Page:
How We Started A $40K/Month Side Hustle Selling All-Natural Self-Care Products

Published: November 8th, 2019
Tony & Faye Ouyang
Founder, Doppeltree
from San Francisco, California, USA
started November 2017
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Hello! Who are you and what business did you start?

Hey everyone, we’re Tony and Faye, a husband-wife duo at Doppeltree, an all-natural self-care product company in SF that helps people take a moment out of their day to look and feel better. A little over 6 months ago we started making enough profits that Tony decided to leave his full-time marketing exec position at a fintech startup to focus on the business.

We have three flagship products. Our first is an All Natural Rejuvenating Eye Mask. After putting on these eye masks under your eyes for just 20 minutes, you’ll look like you’ve had a full 8 hours of sleep. The second is our Anti-Wrinkle & Rejuvenating Gold Facial Hydrogel Mask, which basically takes the eye mask and blows it up 10x so you can get all the benefits of the eye masks for your entire face. Our newest product is a Vitamin C Facial Serum with Real 24K Gold Essence, where, you got it, we include real gold essence (i.e. flakes) that helps smooth out your skin and provides a glowing and radiant complexion.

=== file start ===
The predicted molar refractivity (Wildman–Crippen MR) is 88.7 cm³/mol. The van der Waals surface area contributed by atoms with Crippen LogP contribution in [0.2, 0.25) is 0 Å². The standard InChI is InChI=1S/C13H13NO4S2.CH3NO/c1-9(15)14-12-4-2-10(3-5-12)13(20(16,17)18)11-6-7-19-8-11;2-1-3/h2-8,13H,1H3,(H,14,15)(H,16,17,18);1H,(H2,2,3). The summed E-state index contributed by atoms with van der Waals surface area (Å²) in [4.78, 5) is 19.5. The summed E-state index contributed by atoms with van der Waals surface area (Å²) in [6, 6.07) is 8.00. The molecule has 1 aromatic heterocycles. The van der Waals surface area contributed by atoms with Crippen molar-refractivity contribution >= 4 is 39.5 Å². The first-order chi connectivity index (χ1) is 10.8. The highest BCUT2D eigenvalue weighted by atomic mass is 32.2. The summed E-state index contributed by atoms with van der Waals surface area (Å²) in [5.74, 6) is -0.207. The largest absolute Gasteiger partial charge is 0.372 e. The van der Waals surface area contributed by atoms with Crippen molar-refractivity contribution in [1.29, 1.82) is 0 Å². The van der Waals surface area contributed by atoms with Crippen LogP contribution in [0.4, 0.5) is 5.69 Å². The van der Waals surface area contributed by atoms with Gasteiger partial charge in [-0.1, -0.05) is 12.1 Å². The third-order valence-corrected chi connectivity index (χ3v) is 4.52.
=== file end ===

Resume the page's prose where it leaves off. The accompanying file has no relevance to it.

We actually have another flagship product under our (original) Doppelgänger Goods sister brand, an Organic Cotton Cold Brew Filter Bag for DIYers who love making stuff at home, in this case, cold brew coffee.

We started earning revenue in December 2017 (the month we launched), but it wasn’t until July 2018 (two months after we launched our eye masks) before we started consistently selling $1,000+ per week. We became cash flow positive (total net income > total costs) around October 2018. We currently average around $40,000 in revenue per month, with 40-50% net profit, depending on how much we spend on paid ads.

Our Doppeltree Gold Series Bundle

What's your backstory and how did you come up with the idea?

I (Tony) launched our first product - an Organic Cotton Cold Brew Filter Bag - back in December 2017 - after getting inspired by my younger brother, Jeffrey Ouyang, who launched his own Amazon/DTC business The Press Club Rosin Company 1+ year earlier, focusing on premium rosin bags and accessories. I started our business mostly as a side hustle/hobby alongside my marketing exec position at a financial services technology startup in San Francisco. I had a simple (financial) goal in mind when I started: find a way to pay for my expensive $15 lunches in the city :)

The reason I picked cold brew was because: I’m an avid coffee drinker (personal interest - check), I saw people going nuts for it everywhere (demand - check), I wanted to sell a simple product that wasn’t going to literally break during shipping (no product quality issues - check), and I needed to make money off of it (margin - check).

Selling on Amazon is great to get started, but start thinking about how you can diversify away from it as soon as you’ve hit a good rhythm with your sales.